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When legislations and customs come together at the field of battle, and when legislations take over is when there is eradication of these customs and practice. This cannot be told as the right path, because India is a country built with customs and practices that makes our country rich in culture. Therefore legislations taking over might not always be favourable to the group of people. It is distress to be forced to stop believing in their religious belief. It again varies in situations, like how in the Sabarimala proceeding, the petitioner’s lawyer bought into picture how this treatment towards women is nothing less than a practice of untouchability, which even adopted by the customs, is a violation of one’s fundamental right which is unconstitutional in nature. Customs like child marriage, sati, regulating terms of marriage and divorce are maybe a tradition that is adopted from years before our legislations were constituted, but that doesn’t favour them to exist as they are a hardship in today’s modern state of development among citizens. Therefore, it can always be looked in two perspectives. That’s the position where Sabarimala case has put us in, to be in favour of customs or our legislations.

The proceedings in the court was beautifully drafted by both the parties, where the petitioners spoke about how important it is for a women to feel valued in a society, and how important it is for her to be allowed to practice her religious belief in a way she finds fit, in this case by visiting a temple. As, the court says, ‘neither the said message nor any kind of philosophy has opened up the large populace of this country to accept women as partners in their search for divinity and spirituality. In the theatre of life, it seems man has put the autograph and there is no space for a woman even to put her signature.’ Basically the reason so told for the ban was the age of the women being 10-50, which is the menstrual age of any women, which leads to being impure within the walls of the temple; however it does have a mythological story behind the same. Apart from that, banning a woman because of her biological factor does lead to discrimination. On the other hand; the defendants put forth the mythological history of this custom, and the method to which a worshipper must visit the temple. It says that the lord situated in the temple is a ‘Naishtik Brahmachari’ i.e. an eternal celibate. And the lord himself had explained the manner in which the pilgrimage can visit the temple i.e., by observing a 41 day ‘Vratham’. It a customary practice to discipline and train the devotees for the evolution of spiritual consciousness which leads to self-realisation, which consists of penance such as giving up all intoxicated method of consumption, living with family or any kind of relationship with one’s spouse. The defendants also explained how restriction of women is also an essential practise of this temple.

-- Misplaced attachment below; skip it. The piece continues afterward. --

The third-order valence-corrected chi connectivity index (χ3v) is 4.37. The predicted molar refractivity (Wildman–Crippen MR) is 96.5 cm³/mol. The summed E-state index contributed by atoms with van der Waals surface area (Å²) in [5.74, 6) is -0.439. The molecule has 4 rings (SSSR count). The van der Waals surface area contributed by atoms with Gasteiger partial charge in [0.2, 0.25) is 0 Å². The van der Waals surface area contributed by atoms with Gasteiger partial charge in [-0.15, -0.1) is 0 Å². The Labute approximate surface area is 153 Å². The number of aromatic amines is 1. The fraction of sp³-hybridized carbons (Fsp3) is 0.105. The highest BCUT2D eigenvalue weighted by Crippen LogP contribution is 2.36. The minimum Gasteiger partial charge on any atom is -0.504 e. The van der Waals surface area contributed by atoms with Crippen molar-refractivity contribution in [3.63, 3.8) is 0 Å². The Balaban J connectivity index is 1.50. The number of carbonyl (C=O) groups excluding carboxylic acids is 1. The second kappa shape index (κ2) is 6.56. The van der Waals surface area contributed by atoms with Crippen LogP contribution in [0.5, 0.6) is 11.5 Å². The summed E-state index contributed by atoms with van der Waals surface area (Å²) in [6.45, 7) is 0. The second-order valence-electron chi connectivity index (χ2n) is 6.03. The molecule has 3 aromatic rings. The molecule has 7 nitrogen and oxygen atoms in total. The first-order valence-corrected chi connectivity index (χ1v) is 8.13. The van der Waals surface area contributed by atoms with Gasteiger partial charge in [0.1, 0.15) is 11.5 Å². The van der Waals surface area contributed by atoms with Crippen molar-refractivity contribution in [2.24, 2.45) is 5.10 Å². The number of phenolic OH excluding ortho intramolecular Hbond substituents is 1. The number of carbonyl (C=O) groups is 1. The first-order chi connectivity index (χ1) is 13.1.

However, the courts at the end formed a view to eradicate these kinds of religious denomination that leads to displeasing a class of the society. Like how Henry Ward Beecher said; ‘“Our days are a kaleidoscope. Every instant a change takes place in the contents. New harmonies, new contrasts, new combinations of every sort. Nothing ever happens twice alike. The most familiar people stand each moment in some new relation to each other, to their work, to surrounding objects. The most tranquil house, with the most serene inhabitants, living upon the utmost regularity of system, is yet exemplifying infinite diversities.’

This judgement was an explicit act of social modernity, asking the customs to meet with today’s modern exercises. The Supreme Court played a part to strengthen the attitudes towards the preamble of our country by explaining how customs and society needs should walk hand- in-hand.



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The Sabarimala Case: The Religious Confrontation. (2022, February 21). Edubirdie. Retrieved May 30, 2023, from
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The Sabarimala Case: The Religious Confrontation. [online]. Available at: <> [Accessed 30 May 2023].